The second reason to think about an IRA rollover is to improve your investment selection.  Once the money settles into your IRA, you or your advisor can choose among thousands of ETFs, bonds, mutual funds or individual stocks. You’re no longer limited to the dozen or so mutual funds typically offered in a 401k.

As we’ve written in the piece, Guaranteed Failure With Mutual Funds, mutual funds are not only expensive but tend to underperform the market. ETFs, on the other hand, provide are great, low-cost, tax-efficient way to track the markets and create a well-diversified portfolio.  Low-cost investments help boost your retirement security – without having to ramp up savings or portfolio risk.

Your investment time horizon and risk tolerance, along with several other factors, will ultimately guide your asset class decisions. You can use the Personal Capital Investment Checkup Tool to help determine your target allocation and see how your existing portfolio compares.

Finally, as in any retirement account, when you make trades within your IRA account, you can do so without generating IRS reporting requirements. Think of it this way: when you unload shares you’re not taking a distribution, and you’re not making a contribution when you use the profits to re-invest.  With more flexibility in your investments, this benefit is more pronounced in IRAs.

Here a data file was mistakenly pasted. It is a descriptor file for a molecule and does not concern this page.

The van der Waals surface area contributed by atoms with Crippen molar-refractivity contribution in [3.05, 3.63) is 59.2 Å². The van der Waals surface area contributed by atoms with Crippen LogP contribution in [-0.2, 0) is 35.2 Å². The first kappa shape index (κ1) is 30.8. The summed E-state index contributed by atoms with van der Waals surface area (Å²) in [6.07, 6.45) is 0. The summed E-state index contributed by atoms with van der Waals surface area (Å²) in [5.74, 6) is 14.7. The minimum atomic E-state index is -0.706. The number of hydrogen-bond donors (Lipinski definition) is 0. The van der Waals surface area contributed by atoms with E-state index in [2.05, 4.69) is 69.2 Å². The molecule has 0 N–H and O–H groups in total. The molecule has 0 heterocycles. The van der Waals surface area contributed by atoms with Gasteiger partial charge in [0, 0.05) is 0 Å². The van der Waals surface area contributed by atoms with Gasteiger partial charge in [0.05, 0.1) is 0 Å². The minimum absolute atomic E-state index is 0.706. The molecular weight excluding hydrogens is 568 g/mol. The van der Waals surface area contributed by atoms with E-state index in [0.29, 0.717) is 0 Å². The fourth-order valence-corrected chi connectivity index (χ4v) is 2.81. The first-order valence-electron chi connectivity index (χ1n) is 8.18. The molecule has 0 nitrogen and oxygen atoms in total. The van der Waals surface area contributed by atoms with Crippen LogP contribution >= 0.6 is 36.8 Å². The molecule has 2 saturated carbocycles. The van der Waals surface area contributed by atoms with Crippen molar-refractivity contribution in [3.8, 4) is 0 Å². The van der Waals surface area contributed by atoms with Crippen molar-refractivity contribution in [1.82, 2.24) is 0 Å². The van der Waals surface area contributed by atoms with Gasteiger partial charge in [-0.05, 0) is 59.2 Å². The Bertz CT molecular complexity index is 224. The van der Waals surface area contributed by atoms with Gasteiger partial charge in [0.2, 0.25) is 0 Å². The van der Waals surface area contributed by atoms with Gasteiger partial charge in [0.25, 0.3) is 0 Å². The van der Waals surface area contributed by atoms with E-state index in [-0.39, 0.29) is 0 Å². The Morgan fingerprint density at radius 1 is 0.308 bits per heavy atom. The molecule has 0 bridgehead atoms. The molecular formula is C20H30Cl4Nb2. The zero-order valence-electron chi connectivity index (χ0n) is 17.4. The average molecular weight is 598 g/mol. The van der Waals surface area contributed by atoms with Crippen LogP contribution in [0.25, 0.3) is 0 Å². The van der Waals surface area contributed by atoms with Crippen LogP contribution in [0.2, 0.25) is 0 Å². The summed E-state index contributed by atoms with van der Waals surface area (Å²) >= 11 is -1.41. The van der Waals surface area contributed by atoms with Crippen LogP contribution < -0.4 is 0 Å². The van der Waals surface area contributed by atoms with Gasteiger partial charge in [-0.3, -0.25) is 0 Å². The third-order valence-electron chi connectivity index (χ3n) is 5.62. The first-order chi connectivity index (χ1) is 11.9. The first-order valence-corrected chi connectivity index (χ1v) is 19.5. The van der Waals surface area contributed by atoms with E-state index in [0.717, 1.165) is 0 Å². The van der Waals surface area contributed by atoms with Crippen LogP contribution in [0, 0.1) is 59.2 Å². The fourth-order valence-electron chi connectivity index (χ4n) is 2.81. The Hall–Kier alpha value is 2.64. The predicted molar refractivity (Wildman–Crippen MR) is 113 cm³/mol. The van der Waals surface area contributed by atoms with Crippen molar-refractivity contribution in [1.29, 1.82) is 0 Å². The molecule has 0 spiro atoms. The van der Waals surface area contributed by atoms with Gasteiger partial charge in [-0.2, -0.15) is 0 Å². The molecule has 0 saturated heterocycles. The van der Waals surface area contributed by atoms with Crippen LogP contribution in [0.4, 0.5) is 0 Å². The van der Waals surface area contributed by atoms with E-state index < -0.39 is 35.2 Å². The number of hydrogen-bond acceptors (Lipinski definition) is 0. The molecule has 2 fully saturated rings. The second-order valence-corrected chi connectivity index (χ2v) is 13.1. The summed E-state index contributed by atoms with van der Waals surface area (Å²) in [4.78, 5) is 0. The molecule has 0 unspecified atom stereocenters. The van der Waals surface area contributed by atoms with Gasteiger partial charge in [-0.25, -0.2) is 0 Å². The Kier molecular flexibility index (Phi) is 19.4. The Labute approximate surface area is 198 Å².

Early Withdrawal Flexibility: the 72(t) Distribution

IRA investors mulling early retirement should be aware of IRS Rule 72(t), which allows for penalty-free IRA withdrawals before age 59 ½. Once you pull the trigger on a 72(t) distribution, you must continue to withdraw substantially equal periodic payments for five years, or until you turn 59.5 – whichever is longer.

This method, however, has several rules and should not be entered into lightly. Some of those rules center on how distributions are taken and exactly how much may be withdrawn – an amount determined by the IRS.

When Cashing Out Makes the Most Sense: Your 401k is in Company Stock